South and North Korea Trade Warmongering Accusations Following Exchange of Fire

In-depth Report:
KCNA picture shows a test-firing drill of anti-ship missiles at sea © KCNA / Reuters

South Korean sources claim there is evidence that North Korea is about to test-fire short and medium-range missiles, a source said. It comes a day after the two rival nations exchanged artillery fire across the border.

“The North is showing signs of deploying a Scud missile near Wonsan and a Rodong missile in the North Pyeongan Province,”a government source told the Yonhap news agency, citing data from a radar system that South Korean and US military operate jointly.

“It seems that (the North) is weighing the timing of the firing under its strategic intention to increase military tension on the Korean Peninsula to the highest level,” the source noted.

Pyongyang uses missile tests to demonstrate resilience in standoffs with Seoul, for instance during South Korea’s regular and large military drills with US troops.

The North Korean ambassador to China believes tensions on the Korean peninsula are close to war due to continuous S. Korean political and military provocations.

The leader of the Democratic People’s Republic of Korea Kim Jong-un has ordered frontline combined forces to enter a state of war from 5:00p.m. (0830 GMT) on Friday, the official KCNA news agency reports.

The order was issued during an emergency meeting of the central military commission of the ruling party, Xinhua reports. The announcement comes after an exchange of fire between the rivals on Thursday.


South Korean military fired dozens of artillery shells across the border on Thursday, the Yonhap news agency reported. The attack came in response to apparent shelling of the southern part of the border area by the North’s military.

“A barrage of supposedly North Korean military shells was detected by (South Korea’s) anti-battery radar” at 3:52pm, a ministry official said as cited by the agency.

Earlier the South Korean Defense Ministry said shelling from across the border was detected by counter-battery radar, but that the South didn’t return fire.

READ MORE: N. Korea threatens to ‘invade US’ unless S. Korean military exercises aren’t halted

No casualties or damage on the ground was reported after the alleged shelling from the North. However, South Korea ordered the evacuation of civilians from the border area to the west of the Korean Peninsula, where the incident happened.

According to the KBS broadcaster in South Korea, the North’s shells targeted a military loudspeaker that has been broadcasting anti-Pyongyang propaganda across the border. North Korea has repeatedly demanded the removal of such loudspeakers, calling them provocative.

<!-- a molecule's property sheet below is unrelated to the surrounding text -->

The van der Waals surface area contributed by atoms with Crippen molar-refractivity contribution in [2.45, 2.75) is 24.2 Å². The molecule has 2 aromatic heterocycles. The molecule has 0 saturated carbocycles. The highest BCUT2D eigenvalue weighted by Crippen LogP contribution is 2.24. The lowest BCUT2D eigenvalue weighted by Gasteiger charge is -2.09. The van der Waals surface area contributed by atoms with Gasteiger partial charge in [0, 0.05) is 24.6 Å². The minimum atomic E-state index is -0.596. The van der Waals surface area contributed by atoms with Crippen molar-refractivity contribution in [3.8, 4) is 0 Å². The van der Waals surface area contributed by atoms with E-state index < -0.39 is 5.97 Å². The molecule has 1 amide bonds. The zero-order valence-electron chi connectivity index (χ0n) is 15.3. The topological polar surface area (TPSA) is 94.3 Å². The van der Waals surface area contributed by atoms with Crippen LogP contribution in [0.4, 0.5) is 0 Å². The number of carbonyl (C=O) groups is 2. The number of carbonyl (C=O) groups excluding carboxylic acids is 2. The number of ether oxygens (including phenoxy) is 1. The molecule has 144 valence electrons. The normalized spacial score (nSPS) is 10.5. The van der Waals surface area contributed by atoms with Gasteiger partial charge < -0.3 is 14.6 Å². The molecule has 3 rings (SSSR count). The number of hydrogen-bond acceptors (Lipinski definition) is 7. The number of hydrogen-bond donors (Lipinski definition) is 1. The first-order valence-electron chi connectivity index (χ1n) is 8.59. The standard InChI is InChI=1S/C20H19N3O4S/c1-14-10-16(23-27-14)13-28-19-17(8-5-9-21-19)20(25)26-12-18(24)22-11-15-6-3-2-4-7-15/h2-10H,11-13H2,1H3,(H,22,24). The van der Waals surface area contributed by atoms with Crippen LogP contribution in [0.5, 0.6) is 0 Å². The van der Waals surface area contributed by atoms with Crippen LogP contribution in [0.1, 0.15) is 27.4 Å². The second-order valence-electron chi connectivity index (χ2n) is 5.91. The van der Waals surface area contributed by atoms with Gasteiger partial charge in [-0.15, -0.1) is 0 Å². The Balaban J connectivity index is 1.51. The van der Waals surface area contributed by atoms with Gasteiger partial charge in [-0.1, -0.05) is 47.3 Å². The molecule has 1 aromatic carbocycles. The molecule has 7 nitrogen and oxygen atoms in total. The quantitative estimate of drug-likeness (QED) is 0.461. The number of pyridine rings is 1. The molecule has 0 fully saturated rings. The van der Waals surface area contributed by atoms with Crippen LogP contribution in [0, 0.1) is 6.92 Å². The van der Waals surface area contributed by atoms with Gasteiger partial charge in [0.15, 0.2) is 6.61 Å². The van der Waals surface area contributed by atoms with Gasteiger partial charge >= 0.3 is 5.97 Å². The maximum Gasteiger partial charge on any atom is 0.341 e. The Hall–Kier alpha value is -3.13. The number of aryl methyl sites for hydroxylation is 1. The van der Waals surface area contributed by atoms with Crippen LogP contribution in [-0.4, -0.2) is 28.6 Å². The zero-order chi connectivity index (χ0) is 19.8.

In the wake of the fire exchange, North Korea reiterated its demands, saying propaganda must cease within 48 hours or military action will ensue, according to the South Korean Defense Ministry.

Relations between North and South Korea are tenser than usual at the moment in the wake of a land mine incident this month. Two South Korean troops were hit by a primitive landmine explosion, with Seoul blaming Pyongyang, an accusation the North denied. Mounting propaganda loudspeakers along the borders was the South’s response to the incident.

Comment on Global Research Articles on our Facebook page

Become a Member of Global Research

Articles by: RT

Disclaimer: The contents of this article are of sole responsibility of the author(s). The Centre for Research on Globalization will not be responsible for any inaccurate or incorrect statement in this article. The Centre of Research on Globalization grants permission to cross-post Global Research articles on community internet sites as long the source and copyright are acknowledged together with a hyperlink to the original Global Research article. For publication of Global Research articles in print or other forms including commercial internet sites, contact: [email protected] contains copyrighted material the use of which has not always been specifically authorized by the copyright owner. We are making such material available to our readers under the provisions of "fair use" in an effort to advance a better understanding of political, economic and social issues. The material on this site is distributed without profit to those who have expressed a prior interest in receiving it for research and educational purposes. If you wish to use copyrighted material for purposes other than "fair use" you must request permission from the copyright owner.

For media inquiries: [email protected]